"[HoLEP is] specific for essentially helping to be able to enucleate the tissue better and allows you to peel the tissue off a little bit easier, whereas the GreenLight laser does a better job of vaporizing the tissue, but it doesn't really allow for the kind of enucleation aspect of the procedure," Islam said, adding that the bigger the prostate, the more difficult and time-consuming an ablation procedure can be. "Around 80 grams, you start thinking about using HoLEP or open simple prostatectomy."
Yao said the GreenLight laser is inferior to holmium laser therapy for enucleation as far as reducing prostate size and improving urine flow; therefore, GreenLight is primarily used for vaporization. However, there is a higher rate of stress urinary incontinence for several months after surgery when enucleation is performed on a very large prostate as compared to photovaporization and TURP.
The main benefit of PVP over TURP is that bleeding risks and complications are lower for men who are unable to stop their anticoagulation (blood thinners) or antiplatelet therapy, Yao said.
The GreenLight laser wavelength allows for the removal of tissue in a way that results in very little blood loss, Islam said, adding that patients on blood-thinning medication can potentially stay on their meds or stop for a short time to undergo the PVP procedure. For TURP, doctors usually have patients stop taking blood thinners for at least five to seven days before the procedure.
"If the patient is on a blood thinner, I lean toward the GreenLight laser, mainly because of that potential decrease in bleeding," Islam said.
Risks and side effects of laser therapy
Most BPH patients can resume normal activities within a couple of days after minimally invasive surgery. Typically, strenuous activity can be resumed within two weeks.
Of course, all surgical treatments have inherent potential risks. The most common risks associated with photovaporization are blood in the urine for one to two weeks, burning with urination for a week to three months and short-term urinary tract infections, Yao said.
The risks of infection and scarring of the urethra are small, and similar between PVP and TURP, Islam said. Scarring can potentially block urine flow, but this is an uncommon occurrence. Incontinence, or leakage of urine, is also fairly unusual after PVP, he added.
Men are likely to be curious about sexual side effects, as well. After all, during the ejaculation process, the prostate gland contributes seminal fluid and has muscles that contract to propel semen forward through the urethra.
The good news: Photovaporization of the prostate does not generally affect arousal, stimulation or orgasms.
The bad news: Many men experience retrograde ejaculation, which results in reduced or completely absent ejaculate volume, Yao said. These risks are the same for PVP, TURP and HoLEP therapy.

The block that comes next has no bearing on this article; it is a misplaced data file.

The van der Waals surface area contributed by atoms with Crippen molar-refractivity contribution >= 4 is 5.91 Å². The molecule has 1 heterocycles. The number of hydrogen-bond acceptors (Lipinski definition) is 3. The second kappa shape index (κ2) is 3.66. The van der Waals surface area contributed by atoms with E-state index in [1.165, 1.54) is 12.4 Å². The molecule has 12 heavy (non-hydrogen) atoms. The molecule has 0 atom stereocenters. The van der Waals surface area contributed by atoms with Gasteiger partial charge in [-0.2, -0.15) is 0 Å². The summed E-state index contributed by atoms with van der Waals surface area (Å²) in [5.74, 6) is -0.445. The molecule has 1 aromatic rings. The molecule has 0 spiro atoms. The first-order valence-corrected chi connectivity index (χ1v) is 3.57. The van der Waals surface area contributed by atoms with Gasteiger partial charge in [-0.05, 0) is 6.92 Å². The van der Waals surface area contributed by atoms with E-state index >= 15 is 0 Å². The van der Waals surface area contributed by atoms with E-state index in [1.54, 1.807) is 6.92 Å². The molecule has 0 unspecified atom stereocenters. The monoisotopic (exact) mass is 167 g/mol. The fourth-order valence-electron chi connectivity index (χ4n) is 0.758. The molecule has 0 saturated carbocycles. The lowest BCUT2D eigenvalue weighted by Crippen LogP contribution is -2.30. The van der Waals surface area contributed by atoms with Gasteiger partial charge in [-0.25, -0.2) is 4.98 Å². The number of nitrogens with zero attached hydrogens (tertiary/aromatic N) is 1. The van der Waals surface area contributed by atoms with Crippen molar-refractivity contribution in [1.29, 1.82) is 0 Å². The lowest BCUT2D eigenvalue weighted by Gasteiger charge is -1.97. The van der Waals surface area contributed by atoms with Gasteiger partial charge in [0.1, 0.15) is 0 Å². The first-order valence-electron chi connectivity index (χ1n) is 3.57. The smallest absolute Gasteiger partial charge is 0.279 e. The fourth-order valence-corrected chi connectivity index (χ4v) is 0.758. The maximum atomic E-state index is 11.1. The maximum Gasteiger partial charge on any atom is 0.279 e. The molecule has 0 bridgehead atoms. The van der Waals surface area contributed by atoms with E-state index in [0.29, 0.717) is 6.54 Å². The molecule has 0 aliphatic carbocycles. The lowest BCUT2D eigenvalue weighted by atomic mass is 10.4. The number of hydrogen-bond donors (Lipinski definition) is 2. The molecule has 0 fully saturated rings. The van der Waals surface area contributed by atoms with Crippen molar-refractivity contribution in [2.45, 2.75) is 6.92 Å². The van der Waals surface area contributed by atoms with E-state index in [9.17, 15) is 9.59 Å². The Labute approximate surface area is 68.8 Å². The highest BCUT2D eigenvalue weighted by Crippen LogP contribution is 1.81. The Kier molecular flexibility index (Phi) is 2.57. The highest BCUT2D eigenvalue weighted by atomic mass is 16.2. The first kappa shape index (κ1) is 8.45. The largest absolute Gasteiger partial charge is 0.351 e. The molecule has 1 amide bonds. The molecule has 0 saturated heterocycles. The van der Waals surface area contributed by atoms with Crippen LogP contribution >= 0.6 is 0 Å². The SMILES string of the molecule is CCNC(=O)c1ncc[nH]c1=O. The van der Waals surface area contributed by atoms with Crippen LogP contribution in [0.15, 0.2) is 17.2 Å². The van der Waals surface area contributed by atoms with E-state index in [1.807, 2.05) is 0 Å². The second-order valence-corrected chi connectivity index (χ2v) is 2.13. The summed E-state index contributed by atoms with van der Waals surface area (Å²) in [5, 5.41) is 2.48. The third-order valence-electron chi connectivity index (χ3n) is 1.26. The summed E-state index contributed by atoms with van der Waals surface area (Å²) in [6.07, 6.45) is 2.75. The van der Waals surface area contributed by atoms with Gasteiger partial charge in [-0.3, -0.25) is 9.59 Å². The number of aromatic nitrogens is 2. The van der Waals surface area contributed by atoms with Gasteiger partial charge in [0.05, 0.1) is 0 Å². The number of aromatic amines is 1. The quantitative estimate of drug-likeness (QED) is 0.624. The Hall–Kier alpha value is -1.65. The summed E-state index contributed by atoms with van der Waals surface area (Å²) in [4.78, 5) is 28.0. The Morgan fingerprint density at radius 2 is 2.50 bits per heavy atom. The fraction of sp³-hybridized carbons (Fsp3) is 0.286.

Following surgery, the patient now has an area in the prostate that used to be obstructed but isn't anymore, which creates a path of least resistance for the ejaculate to flow, Islam explained. In some men, ejaculate flows backward into the bladder during orgasm and instead comes out during urination.
Yao said the PVP procedure shouldn't affect erections afterward. Islam said there is conflicting data on whether the risk of sexual dysfunction after PVP is better or worse than with TURP.
"Usually, we tell patients there is a small risk of decrease in erectile function, but it's hard to know whether that's from the procedure itself versus just time, in terms of patients getting older and having further progression of their decrease in erectile function just due to other things, like diabetes, hypertension and so on," Islam said.
Green or gold?
A comparative trial called the GOLIATH study found no significant difference between GreenLight laser therapy and transurethral resection of the prostate for improvement of urinary symptoms, need for transfusion, urinary incontinence rates or need for reoperation, Yao noted.
"GreenLight laser therapy is very similar to TURP and can be considered a standard of care for the surgical treatment of enlarged prostates that are not extremely enlarged," he said.
PVP is used as routinely as TURP, Islam said. The choice for a patient may be based simply on a urologist's experience with each procedure. Many urologists, including Islam, are trained in both procedures.
"I think they're both quite effective. I have patients who are very happy with both procedures," Islam said.
"There are certain [urologists] who really do just one or the other, and I don't think either choice is wrong by any means," he added. "I think oftentimes it ends up being a conversation between the urologist and their patient, and looking at the risk factor of the patient and deciding what's right."